by Richard Campbell
Monday night two meetings were held by the Boston Planning and Development Agency BPDA concerning new housing developments on West Broadway. First was the Impact Advisory Group Meeting at the Laboure Center, and the second was a public meeting for citizen stakeholders at the Condon School. Both meetings were to review a major demolition and rebuilding project on 457-469A West Broadway. The enterprise desiring to build the new housing (44 housing units, 50 garage spaces), 463 LLC, is in the review process with the BPDA. The BPDA Project Manager, John Campbell, and representatives for the project were all in attendance at both meetings. In truth, the two meetings were very similar, with the first meeting being more coherent and dedicated to real design issues. The latter meeting gave a group of about 30 citizens of South Boston opportunity to voice their concerns as stakeholders in the neighborhood.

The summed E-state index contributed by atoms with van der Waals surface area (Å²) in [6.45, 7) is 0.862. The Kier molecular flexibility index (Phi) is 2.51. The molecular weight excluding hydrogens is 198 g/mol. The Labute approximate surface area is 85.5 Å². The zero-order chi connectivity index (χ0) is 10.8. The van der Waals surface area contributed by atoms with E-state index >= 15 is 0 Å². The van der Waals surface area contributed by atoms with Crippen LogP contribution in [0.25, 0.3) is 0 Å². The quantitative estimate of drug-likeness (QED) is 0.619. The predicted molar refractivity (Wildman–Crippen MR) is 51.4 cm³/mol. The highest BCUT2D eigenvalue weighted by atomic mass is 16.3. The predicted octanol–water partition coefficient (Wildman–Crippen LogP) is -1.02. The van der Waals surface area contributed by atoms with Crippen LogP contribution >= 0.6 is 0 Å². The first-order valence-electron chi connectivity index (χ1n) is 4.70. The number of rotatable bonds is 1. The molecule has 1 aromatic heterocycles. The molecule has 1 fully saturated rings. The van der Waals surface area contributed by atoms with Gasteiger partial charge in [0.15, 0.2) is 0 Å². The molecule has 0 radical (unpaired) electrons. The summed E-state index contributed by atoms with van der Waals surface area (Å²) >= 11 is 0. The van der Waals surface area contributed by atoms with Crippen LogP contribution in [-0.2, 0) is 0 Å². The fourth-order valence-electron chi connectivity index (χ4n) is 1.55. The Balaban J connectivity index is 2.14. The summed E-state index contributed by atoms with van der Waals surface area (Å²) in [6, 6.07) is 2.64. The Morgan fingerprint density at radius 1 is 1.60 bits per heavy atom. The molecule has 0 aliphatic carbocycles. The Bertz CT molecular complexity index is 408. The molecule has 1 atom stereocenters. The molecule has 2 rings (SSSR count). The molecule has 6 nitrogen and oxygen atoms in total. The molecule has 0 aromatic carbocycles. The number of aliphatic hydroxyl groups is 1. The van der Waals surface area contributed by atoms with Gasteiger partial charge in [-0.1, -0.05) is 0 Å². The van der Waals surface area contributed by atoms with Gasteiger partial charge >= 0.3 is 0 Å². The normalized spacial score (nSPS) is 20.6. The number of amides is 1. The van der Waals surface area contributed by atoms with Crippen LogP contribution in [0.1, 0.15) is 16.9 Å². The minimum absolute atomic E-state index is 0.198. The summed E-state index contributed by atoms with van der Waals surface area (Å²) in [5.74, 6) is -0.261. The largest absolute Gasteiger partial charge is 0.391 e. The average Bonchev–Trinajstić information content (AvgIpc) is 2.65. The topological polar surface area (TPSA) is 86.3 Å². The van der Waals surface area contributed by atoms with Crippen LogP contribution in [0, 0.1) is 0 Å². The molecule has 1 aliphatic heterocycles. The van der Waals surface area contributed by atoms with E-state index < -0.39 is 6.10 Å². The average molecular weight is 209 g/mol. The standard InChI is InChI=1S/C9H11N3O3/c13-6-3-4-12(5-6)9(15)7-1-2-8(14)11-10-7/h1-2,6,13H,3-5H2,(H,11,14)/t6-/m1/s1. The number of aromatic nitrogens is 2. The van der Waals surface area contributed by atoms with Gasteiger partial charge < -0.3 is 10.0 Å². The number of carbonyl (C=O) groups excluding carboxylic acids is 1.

If ever there was a set of business properties in dire need of replacement, the grey brick stretches on the beginning of West Broadway- home of the acclaimed Dollar Store- is certainly on the top of the list. It must be said, there is no redeeming design value in the current set of blighted buildings, and even though the preliminary architecture renderings by Stefanov Architects looked a tad generic, there is little doubt in this that these buildings would be a considerable improvement of what is there now. The buildings will help the Perkins Square area development become a more business friendly shopping area. That said: it is also clear that South Bostonians are experiencing development fatigue.
While some residents expressed grave concern about the prospect of losing the bargain Dollar store, the project representatives tried to make it clear that the private developer has expressed interest in keeping the Dollar Store, and that the building is designated to have first floor retail space. They also went to great pains to explain that the city does not have the power to tell the owner of buildings to whom specifically that he/ she may rent the retail space, but that the kind of retail space, and its impact must be approved in advance with community review. The architect opened with a review of changes made to the building design (reducing its height and removing balconies that would face other residences) in response to community concerns. As this is in the early stages, various legal and technical details were addressed, and people vented.